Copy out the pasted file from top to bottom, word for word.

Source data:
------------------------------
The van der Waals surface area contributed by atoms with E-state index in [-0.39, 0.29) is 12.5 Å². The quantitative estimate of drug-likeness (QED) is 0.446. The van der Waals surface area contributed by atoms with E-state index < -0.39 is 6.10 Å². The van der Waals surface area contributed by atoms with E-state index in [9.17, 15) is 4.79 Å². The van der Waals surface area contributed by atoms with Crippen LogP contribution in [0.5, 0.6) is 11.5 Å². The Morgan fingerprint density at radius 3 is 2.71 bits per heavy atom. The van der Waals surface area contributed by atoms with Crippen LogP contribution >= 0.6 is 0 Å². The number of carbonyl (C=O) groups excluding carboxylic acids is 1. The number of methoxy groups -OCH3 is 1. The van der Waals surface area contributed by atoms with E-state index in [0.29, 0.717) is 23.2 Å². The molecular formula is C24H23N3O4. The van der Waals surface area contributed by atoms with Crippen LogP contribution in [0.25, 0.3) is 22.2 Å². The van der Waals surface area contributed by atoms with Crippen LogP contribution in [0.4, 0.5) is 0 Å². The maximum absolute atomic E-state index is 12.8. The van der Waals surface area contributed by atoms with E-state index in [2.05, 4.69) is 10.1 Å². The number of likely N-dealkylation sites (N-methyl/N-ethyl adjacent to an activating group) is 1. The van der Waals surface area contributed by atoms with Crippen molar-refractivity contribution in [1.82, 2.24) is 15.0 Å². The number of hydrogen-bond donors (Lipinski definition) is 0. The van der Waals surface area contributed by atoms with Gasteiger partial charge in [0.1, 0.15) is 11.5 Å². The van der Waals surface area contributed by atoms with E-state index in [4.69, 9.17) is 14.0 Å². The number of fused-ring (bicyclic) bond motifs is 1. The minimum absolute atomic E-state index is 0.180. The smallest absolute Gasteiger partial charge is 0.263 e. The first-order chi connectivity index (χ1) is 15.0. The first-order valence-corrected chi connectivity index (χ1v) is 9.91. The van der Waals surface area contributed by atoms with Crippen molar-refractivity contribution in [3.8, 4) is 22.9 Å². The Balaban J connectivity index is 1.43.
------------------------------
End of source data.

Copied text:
The van der Waals surface area contributed by atoms with E-state index in [-0.39, 0.29) is 12.5 Å². The quantitative estimate of drug-likeness (QED) is 0.446. The van der Waals surface area contributed by atoms with E-state index < -0.39 is 6.10 Å². The van der Waals surface area contributed by atoms with E-state index in [9.17, 15) is 4.79 Å². The van der Waals surface area contributed by atoms with Crippen LogP contribution in [0.5, 0.6) is 11.5 Å². The Morgan fingerprint density at radius 3 is 2.71 bits per heavy atom. The van der Waals surface area contributed by atoms with Crippen LogP contribution >= 0.6 is 0 Å². The number of carbonyl (C=O) groups excluding carboxylic acids is 1. The number of methoxy groups -OCH3 is 1. The van der Waals surface area contributed by atoms with E-state index in [0.29, 0.717) is 23.2 Å². The molecular formula is C24H23N3O4. The van der Waals surface area contributed by atoms with Crippen LogP contribution in [0.25, 0.3) is 22.2 Å². The van der Waals surface area contributed by atoms with Crippen LogP contribution in [0.4, 0.5) is 0 Å². The maximum absolute atomic E-state index is 12.8. The van der Waals surface area contributed by atoms with E-state index in [2.05, 4.69) is 10.1 Å². The number of likely N-dealkylation sites (N-methyl/N-ethyl adjacent to an activating group) is 1. The van der Waals surface area contributed by atoms with Crippen molar-refractivity contribution in [1.82, 2.24) is 15.0 Å². The number of hydrogen-bond donors (Lipinski definition) is 0. The van der Waals surface area contributed by atoms with Gasteiger partial charge in [0.1, 0.15) is 11.5 Å². The van der Waals surface area contributed by atoms with E-state index in [4.69, 9.17) is 14.0 Å². The number of fused-ring (bicyclic) bond motifs is 1. The minimum absolute atomic E-state index is 0.180. The smallest absolute Gasteiger partial charge is 0.263 e. The first-order chi connectivity index (χ1) is 15.0. The first-order valence-corrected chi connectivity index (χ1v) is 9.91. The van der Waals surface area contributed by atoms with Crippen molar-refractivity contribution in [3.8, 4) is 22.9 Å². The Balaban J connectivity index is 1.43.